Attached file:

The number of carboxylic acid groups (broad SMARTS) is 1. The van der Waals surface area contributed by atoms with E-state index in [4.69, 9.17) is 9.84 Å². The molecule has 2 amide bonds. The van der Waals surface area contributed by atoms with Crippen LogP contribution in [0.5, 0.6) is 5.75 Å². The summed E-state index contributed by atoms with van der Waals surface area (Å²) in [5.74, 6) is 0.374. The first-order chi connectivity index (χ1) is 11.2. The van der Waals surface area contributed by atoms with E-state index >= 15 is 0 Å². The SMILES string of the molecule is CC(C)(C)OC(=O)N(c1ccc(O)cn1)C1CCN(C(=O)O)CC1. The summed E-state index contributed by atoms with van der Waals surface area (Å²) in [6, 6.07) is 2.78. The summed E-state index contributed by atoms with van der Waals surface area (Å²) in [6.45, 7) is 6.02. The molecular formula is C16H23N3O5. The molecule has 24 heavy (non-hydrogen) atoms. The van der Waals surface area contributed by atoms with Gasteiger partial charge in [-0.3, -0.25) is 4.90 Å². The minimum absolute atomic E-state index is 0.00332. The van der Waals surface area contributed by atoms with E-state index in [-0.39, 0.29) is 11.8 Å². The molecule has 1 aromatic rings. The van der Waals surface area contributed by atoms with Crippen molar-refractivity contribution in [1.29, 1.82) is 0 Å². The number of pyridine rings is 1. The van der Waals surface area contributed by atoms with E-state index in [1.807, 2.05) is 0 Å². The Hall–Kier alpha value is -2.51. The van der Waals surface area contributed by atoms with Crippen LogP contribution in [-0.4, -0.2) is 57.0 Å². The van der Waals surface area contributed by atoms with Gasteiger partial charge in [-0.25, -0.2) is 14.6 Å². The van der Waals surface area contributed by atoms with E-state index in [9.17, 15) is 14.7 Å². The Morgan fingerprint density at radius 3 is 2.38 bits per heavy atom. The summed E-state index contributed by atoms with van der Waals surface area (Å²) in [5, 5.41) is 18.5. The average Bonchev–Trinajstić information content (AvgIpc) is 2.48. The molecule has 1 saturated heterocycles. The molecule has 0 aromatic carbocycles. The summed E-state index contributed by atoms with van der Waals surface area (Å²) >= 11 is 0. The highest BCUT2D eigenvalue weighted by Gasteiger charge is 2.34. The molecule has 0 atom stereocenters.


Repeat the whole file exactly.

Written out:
The number of carboxylic acid groups (broad SMARTS) is 1. The van der Waals surface area contributed by atoms with E-state index in [4.69, 9.17) is 9.84 Å². The molecule has 2 amide bonds. The van der Waals surface area contributed by atoms with Crippen LogP contribution in [0.5, 0.6) is 5.75 Å². The summed E-state index contributed by atoms with van der Waals surface area (Å²) in [5.74, 6) is 0.374. The first-order chi connectivity index (χ1) is 11.2. The van der Waals surface area contributed by atoms with E-state index >= 15 is 0 Å². The SMILES string of the molecule is CC(C)(C)OC(=O)N(c1ccc(O)cn1)C1CCN(C(=O)O)CC1. The summed E-state index contributed by atoms with van der Waals surface area (Å²) in [6, 6.07) is 2.78. The summed E-state index contributed by atoms with van der Waals surface area (Å²) in [6.45, 7) is 6.02. The molecular formula is C16H23N3O5. The molecule has 24 heavy (non-hydrogen) atoms. The van der Waals surface area contributed by atoms with Gasteiger partial charge in [-0.3, -0.25) is 4.90 Å². The minimum absolute atomic E-state index is 0.00332. The van der Waals surface area contributed by atoms with E-state index in [-0.39, 0.29) is 11.8 Å². The molecule has 1 aromatic rings. The van der Waals surface area contributed by atoms with Crippen molar-refractivity contribution in [1.29, 1.82) is 0 Å². The number of pyridine rings is 1. The van der Waals surface area contributed by atoms with E-state index in [1.807, 2.05) is 0 Å². The Hall–Kier alpha value is -2.51. The van der Waals surface area contributed by atoms with Crippen LogP contribution in [-0.4, -0.2) is 57.0 Å². The van der Waals surface area contributed by atoms with Gasteiger partial charge in [-0.25, -0.2) is 14.6 Å². The van der Waals surface area contributed by atoms with E-state index in [9.17, 15) is 14.7 Å². The Morgan fingerprint density at radius 3 is 2.38 bits per heavy atom. The summed E-state index contributed by atoms with van der Waals surface area (Å²) in [5, 5.41) is 18.5. The average Bonchev–Trinajstić information content (AvgIpc) is 2.48. The molecule has 1 saturated heterocycles. The molecule has 0 aromatic carbocycles. The summed E-state index contributed by atoms with van der Waals surface area (Å²) >= 11 is 0. The highest BCUT2D eigenvalue weighted by Gasteiger charge is 2.34. The molecule has 0 atom stereocenters.